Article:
This character which came to have the meaning ‘koyomi: calendar’ shares its background with 歴, a character with the same origin. Both have a military background, showing an official commendation for meritorious deeds in war held below a 厂 precipice. Frequently, the final decisive battle was also the day of the termination of war. After victory, the individual merits of the soldiers were commended. This day became the memorial day of the end of war in calendars. All over the world, this way of thinking about memorial days seems to not have changed a lot since this origination of Kanji since 3000 years ago.
Places below precipices often were places for rituals. They were thought of as very strongly spiritual places. A gate was made with two 禾 marking trees below a precipice.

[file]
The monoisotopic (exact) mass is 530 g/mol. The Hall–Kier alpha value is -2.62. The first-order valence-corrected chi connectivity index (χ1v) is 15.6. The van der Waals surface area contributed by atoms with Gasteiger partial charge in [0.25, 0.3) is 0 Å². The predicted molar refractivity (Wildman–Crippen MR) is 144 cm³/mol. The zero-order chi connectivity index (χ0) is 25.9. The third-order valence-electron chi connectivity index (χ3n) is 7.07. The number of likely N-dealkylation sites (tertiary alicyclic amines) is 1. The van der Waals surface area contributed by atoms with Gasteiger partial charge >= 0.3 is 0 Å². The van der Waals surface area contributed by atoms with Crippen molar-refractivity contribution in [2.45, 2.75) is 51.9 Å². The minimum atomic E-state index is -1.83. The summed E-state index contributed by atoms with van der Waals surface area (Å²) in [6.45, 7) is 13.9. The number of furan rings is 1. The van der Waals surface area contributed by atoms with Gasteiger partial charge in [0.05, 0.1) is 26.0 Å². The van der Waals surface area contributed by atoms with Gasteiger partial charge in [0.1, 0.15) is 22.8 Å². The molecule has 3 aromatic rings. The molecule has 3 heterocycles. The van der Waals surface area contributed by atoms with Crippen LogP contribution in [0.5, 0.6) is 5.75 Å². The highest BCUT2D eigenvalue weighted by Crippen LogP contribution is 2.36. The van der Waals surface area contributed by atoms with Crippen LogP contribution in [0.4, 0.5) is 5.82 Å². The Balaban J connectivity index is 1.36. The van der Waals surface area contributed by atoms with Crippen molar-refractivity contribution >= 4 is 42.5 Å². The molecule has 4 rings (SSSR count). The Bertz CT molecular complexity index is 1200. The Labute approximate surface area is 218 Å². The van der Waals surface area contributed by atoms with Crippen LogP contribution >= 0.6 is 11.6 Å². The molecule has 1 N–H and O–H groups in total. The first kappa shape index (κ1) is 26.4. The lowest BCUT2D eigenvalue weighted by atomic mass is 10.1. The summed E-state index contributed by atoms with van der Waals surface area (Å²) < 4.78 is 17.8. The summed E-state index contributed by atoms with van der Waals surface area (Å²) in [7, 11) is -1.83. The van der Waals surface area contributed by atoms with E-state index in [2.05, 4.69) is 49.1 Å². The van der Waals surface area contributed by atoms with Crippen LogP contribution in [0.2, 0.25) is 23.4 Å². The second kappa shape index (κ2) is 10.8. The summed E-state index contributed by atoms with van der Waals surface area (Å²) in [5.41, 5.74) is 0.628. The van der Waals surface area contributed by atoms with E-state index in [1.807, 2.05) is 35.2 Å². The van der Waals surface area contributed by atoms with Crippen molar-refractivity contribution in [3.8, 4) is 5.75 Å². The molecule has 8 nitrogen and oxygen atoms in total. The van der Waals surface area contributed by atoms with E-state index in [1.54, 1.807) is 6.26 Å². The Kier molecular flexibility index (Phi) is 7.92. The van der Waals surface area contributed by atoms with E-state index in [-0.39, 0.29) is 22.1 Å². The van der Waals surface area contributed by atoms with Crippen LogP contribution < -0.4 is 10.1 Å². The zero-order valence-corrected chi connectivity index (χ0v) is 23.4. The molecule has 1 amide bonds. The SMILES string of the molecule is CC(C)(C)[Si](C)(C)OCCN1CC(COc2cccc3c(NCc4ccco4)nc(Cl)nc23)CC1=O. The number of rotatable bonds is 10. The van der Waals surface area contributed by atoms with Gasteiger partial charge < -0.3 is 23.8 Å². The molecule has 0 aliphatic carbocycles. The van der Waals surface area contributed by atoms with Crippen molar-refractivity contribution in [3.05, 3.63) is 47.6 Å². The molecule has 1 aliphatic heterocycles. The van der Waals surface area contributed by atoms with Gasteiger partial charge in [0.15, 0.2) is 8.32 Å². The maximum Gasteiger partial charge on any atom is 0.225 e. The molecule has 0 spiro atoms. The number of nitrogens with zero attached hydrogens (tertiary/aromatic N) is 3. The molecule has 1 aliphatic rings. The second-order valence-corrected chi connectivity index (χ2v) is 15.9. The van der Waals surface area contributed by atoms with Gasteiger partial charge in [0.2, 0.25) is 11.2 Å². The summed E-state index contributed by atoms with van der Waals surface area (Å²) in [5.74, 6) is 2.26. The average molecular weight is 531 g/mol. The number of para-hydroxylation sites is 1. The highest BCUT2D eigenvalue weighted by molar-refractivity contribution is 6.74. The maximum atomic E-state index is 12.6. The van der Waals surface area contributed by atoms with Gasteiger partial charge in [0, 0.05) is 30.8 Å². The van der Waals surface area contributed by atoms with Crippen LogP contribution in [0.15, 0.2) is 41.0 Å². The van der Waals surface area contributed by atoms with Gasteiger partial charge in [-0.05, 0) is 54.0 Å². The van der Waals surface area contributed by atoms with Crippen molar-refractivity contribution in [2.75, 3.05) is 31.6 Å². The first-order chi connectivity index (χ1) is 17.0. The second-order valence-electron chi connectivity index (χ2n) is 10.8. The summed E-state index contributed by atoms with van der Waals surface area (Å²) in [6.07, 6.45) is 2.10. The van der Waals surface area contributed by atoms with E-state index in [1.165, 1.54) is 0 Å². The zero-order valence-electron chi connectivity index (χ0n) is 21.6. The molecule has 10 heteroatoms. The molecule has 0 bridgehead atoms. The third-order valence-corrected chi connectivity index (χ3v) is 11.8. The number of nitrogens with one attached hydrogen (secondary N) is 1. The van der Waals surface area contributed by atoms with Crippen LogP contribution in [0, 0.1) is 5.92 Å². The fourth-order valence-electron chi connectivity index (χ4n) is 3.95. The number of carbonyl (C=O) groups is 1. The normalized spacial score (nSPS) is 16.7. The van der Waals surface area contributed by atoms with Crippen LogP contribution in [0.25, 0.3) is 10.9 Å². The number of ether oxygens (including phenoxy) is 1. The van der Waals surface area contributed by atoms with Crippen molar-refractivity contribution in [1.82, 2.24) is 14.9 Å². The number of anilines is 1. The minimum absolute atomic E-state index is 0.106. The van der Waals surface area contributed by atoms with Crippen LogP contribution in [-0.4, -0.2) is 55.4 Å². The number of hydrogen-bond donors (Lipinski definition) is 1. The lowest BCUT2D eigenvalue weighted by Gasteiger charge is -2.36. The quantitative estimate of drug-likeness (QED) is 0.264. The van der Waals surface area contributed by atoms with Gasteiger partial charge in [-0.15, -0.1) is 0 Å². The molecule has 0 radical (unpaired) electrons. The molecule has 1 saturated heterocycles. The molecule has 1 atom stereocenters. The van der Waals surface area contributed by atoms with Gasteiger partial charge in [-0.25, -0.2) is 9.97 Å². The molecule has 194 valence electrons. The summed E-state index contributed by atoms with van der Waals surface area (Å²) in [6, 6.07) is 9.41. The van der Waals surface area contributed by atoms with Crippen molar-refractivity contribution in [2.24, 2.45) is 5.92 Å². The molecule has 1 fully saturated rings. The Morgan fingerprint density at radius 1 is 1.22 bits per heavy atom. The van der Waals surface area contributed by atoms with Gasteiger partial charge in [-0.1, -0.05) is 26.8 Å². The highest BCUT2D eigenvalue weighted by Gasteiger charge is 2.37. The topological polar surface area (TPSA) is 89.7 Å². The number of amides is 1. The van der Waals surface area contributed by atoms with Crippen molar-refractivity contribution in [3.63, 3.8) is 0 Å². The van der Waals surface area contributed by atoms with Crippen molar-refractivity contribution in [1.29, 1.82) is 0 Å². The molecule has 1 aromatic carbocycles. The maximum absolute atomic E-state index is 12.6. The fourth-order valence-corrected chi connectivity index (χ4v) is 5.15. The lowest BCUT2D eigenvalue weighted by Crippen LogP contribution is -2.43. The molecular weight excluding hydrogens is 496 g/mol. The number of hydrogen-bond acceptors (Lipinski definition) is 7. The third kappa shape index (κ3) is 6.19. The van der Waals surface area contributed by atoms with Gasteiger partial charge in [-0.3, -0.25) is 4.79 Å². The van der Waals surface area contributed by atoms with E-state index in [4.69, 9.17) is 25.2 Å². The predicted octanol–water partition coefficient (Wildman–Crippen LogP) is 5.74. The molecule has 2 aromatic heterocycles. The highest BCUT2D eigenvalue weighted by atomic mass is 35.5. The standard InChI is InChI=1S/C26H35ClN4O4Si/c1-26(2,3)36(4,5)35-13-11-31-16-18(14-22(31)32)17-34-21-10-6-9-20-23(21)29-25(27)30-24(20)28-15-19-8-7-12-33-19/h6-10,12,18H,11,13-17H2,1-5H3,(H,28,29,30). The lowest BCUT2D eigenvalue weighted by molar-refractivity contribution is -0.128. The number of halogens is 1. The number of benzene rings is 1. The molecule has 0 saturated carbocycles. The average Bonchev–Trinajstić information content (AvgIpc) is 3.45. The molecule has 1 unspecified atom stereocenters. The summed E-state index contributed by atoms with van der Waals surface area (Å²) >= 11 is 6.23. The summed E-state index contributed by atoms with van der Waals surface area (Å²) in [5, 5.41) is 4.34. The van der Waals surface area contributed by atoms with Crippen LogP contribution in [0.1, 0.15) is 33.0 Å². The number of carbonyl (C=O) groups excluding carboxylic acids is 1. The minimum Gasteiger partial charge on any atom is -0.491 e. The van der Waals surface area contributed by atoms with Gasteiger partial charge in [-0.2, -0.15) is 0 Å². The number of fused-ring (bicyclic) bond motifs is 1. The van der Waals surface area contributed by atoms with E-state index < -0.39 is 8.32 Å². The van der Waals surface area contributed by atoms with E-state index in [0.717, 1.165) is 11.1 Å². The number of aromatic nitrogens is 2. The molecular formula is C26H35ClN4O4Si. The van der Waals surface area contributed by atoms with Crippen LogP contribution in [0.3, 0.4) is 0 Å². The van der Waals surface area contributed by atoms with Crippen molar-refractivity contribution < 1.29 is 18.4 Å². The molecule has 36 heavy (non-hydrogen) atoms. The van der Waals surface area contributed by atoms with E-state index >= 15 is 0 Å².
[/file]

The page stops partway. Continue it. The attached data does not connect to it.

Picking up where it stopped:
Although in other places the form taken is that of architecture made from stone, like in Europe, e.g. in Rome, the cities of the Roman Empire, later also the arc de triomphe in Paris, and with other triumphal arches, the custom of erecting military gates commemorating victory in war also can be seen in other parts of the world.
As this character is related to dating, the element 曰 below is likely to be misunderstood as representing that for 日 ‘sun, day.’ Here, however, as the military gate was made below the precipice and as this shows the communication with the gods, it shows 曰, read ‘etsu’ in Japanese, originally a receptacle for ‘norito,’ prayer writings to the gods.
Dr. Christoph Schmitz is a scholar of the work of Dr. Shizuka Shirakawa, Japan's leading authority on the origin of Kanji, or Chinese characters. Dr. Schmitz also researches the history of philosophical thought as well as Japanese thought. A native of Cologne, Germany, he currently resides in Tokyo, Japan.